Export taxes and import tariff have symmetric effects on trade.
International trade depends on relative price, p1/p2 = p*1/p*2, but trade restriction distorts domestic prices and creates a gap between the two relative prices. In the absence of tariffs or export taxes, p1/p2 = p*1/p*2,
The home country taxes export.
p*1 = p1(1 + x),
p*2 = p2.
The home country imposes a tariff on imports.
p1 = p*1,p2 = p*2(1 + t).
Thus, if t = x, then export taxes and import tariffs have the same effect on trade. However, export taxes are not used in the U.S; they are often used by infant governments or LDCs.
While the symmetry theorem is correct in the two-commodity world, countries trade innumerable commodities in the real world. If trade is balanced, the symmetry theorem can still work. A 10% export tax on all exportable goods has the same effect on trade as an equal (10%) tariff on all imports. However, this symmetry theorem is not practical, because trade is almost always not balanced.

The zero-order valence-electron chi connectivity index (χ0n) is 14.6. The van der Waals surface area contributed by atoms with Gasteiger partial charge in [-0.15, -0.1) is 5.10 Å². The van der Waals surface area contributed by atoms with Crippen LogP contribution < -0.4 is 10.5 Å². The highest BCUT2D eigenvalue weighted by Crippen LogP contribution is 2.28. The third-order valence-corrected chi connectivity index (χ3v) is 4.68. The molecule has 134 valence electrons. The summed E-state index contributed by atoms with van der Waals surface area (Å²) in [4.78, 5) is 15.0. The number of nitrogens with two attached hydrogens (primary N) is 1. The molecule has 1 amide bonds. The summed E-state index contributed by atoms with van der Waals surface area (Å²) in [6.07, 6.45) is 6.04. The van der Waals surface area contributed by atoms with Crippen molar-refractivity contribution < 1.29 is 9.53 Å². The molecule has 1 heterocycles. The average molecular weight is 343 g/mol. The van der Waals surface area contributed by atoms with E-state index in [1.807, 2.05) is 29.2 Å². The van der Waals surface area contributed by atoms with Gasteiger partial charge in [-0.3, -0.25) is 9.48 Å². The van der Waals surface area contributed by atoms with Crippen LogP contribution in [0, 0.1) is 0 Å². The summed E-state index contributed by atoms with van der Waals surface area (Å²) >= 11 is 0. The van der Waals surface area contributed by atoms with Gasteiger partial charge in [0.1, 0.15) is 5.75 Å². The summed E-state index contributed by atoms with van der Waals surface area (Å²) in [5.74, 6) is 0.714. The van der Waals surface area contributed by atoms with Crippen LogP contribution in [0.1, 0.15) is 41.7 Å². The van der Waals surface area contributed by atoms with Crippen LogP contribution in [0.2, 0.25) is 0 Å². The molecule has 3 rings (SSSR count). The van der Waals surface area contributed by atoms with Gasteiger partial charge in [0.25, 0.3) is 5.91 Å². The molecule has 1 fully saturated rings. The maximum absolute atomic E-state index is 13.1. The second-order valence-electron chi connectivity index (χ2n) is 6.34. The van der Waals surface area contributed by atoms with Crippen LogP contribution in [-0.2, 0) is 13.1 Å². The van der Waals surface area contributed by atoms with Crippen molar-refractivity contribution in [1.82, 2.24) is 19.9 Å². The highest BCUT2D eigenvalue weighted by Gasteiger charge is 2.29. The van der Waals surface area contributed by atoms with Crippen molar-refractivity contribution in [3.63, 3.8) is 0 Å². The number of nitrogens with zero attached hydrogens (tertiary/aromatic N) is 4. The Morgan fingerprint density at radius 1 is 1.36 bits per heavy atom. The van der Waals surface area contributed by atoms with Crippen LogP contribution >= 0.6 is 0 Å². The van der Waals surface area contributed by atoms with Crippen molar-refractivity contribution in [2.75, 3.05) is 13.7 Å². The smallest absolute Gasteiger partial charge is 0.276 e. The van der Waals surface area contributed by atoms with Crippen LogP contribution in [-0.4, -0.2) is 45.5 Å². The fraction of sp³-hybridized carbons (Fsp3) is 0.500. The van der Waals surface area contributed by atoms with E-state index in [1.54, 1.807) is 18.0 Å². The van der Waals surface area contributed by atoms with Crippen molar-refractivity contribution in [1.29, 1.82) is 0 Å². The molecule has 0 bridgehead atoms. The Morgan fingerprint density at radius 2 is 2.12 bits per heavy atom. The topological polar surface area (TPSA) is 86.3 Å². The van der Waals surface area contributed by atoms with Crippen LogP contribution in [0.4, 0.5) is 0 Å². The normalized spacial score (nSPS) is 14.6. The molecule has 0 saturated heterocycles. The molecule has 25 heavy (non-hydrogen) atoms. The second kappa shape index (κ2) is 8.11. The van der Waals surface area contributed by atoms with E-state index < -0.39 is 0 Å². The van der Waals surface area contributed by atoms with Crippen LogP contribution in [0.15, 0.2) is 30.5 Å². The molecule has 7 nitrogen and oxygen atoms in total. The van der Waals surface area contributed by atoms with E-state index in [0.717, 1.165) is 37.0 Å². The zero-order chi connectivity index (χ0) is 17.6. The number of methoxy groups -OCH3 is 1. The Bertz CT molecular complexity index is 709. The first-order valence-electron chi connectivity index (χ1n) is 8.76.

The symmetry theorem also does not work in the presence of nontraded goods. A 10% tax on either exports or imports creates the same gap, (p*1/p*2)/(p1/p2).
In practice, nontraded goods account for a significant share of GDP, the Lerner symmetry theorem does not work. However, any export tax designed to raise the world price of the exportable necessarily raises the relative prices of the importables and has a protective effect on the import sectors.